UEA music course to close following final decision from university council
30 November 2011
Campaigners at the University of East Anglia in Norwich have vowed to continue their fight to stop the closure of its music department, even though the University’s council has ruled that no new music students will be accepted and that the department will close when current students have finished their courses.
The council ruling followed a recent review of the future of the music school, which found the department was financially unsustainable.
'It is a sad day when a school is to close, but particularly one held in such affection,' said Richard Jewson, chairman of the council.
'But council members believe it would be irresponsible to ignore the danger signals highlighted by the review. The university cannot continue to subsidise a school where the future prospects are so challenging and this is the best way we can safeguard and strengthen other humanities subjects.'
He added that the university is committed to supporting the school’s current students and plans to continue to support and encourage musical activity among students and the wider community.
More than 10,000 people have signed a petition against the closure, including Jools Holland and Coldplay. 250 people also took part in a protest.
It is now planned to close the School in 2014 when the 149 current students have finished their courses.
Bill Vine, a PhD student and a member of the Save UEA Music campaign team, said he was disgusted with the decision but would continue to campaign against the closure.
'We had been hopeful that council members would listen to our arguments and consider both the arguments against the closure of the school and the offer from the Royal Musical Association and National Association of Music in Higher education to visit the school for free and assess the options for growth.'
National Music Plan published at last
25 November 2011
After a string of delays and much criticism from the music education sector, the Department for Education (DfE) has finally published its National Plan for Music Education, entitled The Importance of Music.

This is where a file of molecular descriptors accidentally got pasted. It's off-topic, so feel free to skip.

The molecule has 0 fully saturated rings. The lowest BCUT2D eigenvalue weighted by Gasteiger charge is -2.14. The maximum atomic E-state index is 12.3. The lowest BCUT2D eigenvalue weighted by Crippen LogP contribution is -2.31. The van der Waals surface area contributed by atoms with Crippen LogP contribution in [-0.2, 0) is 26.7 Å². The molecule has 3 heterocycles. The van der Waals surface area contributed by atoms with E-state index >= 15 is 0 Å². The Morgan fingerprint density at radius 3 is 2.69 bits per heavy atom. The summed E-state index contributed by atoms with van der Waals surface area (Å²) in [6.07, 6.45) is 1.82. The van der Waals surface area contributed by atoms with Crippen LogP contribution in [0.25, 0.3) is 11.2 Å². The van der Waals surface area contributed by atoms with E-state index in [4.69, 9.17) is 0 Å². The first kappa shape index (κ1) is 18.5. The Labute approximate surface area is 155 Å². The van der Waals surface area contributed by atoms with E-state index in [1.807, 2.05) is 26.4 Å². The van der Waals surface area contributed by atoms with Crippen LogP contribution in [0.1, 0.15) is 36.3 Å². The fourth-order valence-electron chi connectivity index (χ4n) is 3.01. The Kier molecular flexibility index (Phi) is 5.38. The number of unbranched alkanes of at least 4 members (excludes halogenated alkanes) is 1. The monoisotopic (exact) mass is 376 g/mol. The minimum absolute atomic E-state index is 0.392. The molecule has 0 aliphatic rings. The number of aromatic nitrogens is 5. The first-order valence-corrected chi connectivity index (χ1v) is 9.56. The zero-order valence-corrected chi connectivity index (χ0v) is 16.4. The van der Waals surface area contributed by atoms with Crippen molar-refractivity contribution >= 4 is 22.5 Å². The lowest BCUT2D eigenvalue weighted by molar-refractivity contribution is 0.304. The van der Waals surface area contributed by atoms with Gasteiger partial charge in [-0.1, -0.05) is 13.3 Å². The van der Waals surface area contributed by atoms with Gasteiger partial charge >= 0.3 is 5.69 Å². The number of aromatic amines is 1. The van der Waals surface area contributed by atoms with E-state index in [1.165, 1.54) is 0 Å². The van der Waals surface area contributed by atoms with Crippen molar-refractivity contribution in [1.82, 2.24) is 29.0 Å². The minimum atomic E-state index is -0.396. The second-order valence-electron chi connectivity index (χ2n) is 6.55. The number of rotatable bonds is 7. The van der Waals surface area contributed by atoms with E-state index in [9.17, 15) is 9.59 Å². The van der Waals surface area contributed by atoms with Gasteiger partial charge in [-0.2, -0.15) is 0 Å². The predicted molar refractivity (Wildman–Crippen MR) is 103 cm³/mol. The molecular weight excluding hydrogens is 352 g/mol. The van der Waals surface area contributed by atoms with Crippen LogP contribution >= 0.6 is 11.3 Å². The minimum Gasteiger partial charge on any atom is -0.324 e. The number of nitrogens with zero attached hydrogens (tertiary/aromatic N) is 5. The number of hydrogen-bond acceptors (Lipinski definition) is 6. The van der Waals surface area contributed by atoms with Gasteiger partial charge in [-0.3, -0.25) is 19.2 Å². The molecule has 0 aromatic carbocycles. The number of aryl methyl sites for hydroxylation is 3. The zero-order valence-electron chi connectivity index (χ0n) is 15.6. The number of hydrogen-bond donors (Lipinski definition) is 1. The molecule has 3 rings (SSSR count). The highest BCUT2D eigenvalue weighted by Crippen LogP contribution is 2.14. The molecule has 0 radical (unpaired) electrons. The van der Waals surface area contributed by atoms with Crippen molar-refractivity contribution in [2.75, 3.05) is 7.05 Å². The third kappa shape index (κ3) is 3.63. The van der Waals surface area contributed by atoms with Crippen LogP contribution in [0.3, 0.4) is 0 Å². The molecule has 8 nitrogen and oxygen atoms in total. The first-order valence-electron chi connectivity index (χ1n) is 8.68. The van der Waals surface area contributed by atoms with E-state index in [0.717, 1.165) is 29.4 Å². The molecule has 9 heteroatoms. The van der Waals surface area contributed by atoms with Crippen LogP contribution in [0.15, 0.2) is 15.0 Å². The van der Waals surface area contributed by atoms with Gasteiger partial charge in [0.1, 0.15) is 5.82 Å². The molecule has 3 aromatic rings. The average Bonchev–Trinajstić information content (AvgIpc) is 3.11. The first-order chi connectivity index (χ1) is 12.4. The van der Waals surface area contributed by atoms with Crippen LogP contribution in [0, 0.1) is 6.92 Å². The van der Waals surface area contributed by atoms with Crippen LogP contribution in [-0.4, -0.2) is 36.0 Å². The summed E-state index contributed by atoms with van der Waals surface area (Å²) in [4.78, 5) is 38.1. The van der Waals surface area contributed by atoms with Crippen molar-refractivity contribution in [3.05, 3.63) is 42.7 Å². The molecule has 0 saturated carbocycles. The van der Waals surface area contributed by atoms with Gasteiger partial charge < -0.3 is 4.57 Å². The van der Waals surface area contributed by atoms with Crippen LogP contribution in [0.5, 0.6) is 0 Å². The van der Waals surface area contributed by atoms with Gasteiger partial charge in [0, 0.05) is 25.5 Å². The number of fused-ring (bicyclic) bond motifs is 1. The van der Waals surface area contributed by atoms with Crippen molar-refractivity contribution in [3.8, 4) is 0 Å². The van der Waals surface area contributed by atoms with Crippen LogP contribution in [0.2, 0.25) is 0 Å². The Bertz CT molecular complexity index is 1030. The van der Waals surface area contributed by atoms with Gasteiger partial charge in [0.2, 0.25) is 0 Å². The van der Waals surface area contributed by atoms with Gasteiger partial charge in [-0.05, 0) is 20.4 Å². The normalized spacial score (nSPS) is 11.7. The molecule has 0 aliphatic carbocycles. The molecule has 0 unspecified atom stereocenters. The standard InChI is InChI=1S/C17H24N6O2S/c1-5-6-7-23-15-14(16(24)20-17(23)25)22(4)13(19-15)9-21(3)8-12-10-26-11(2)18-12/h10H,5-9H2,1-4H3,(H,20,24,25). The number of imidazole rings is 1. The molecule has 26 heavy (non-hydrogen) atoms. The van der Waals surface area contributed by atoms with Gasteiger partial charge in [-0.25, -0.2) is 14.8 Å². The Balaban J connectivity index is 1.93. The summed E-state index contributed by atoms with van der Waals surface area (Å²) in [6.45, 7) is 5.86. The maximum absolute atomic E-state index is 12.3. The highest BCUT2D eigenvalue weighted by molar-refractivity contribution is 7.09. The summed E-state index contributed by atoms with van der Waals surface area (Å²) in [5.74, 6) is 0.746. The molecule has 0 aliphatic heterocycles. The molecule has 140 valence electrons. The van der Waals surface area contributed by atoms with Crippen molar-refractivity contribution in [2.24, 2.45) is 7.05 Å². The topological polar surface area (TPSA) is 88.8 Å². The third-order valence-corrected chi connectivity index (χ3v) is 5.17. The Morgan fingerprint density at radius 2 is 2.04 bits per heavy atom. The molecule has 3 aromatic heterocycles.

The plan begins by asserting that ‘England is a world leader in music education, but Darren Henley’s excellent review published in February showed there is more that we can do.’ It goes on to outline the structures through which music education will be delivered from September 2012, emphasising that ‘for the first time, the government is publishing a National Plan for Music Education. The very existence of this plan underlines the unswerving commitment by both the Department for Education and the Department for Culture, Media and Sport to recognise the importance of music in the lives of young people and to ensure that we consistently give young people a music education that is of the highest quality.’
While a number of the plan’s proposed structures were being openly discussed in advance of its publication, having been originally proposed by Darren Henley nearly a year ago, funding details beyond April 2012 remained confidential until today. They are as follows: £77m will be made available for the financial year beginning April 2012, with £65m and £60m for the 2013 and 2014 respectively. (Current funding stands at £82.5 per annum and ends in April 2012, which means that current structures will have to operate until September 2012 on one-third of £77m, in effect a cut of £1.83m compared the same period last year.) In addition, the plan announces a new per-pupil system for allocating funding, with weighting for free school meals. In areas where this will result in a decrease in funding, the government has pledged ‘protection preventing large losses in any one area in 2012-13 and 2013-14’.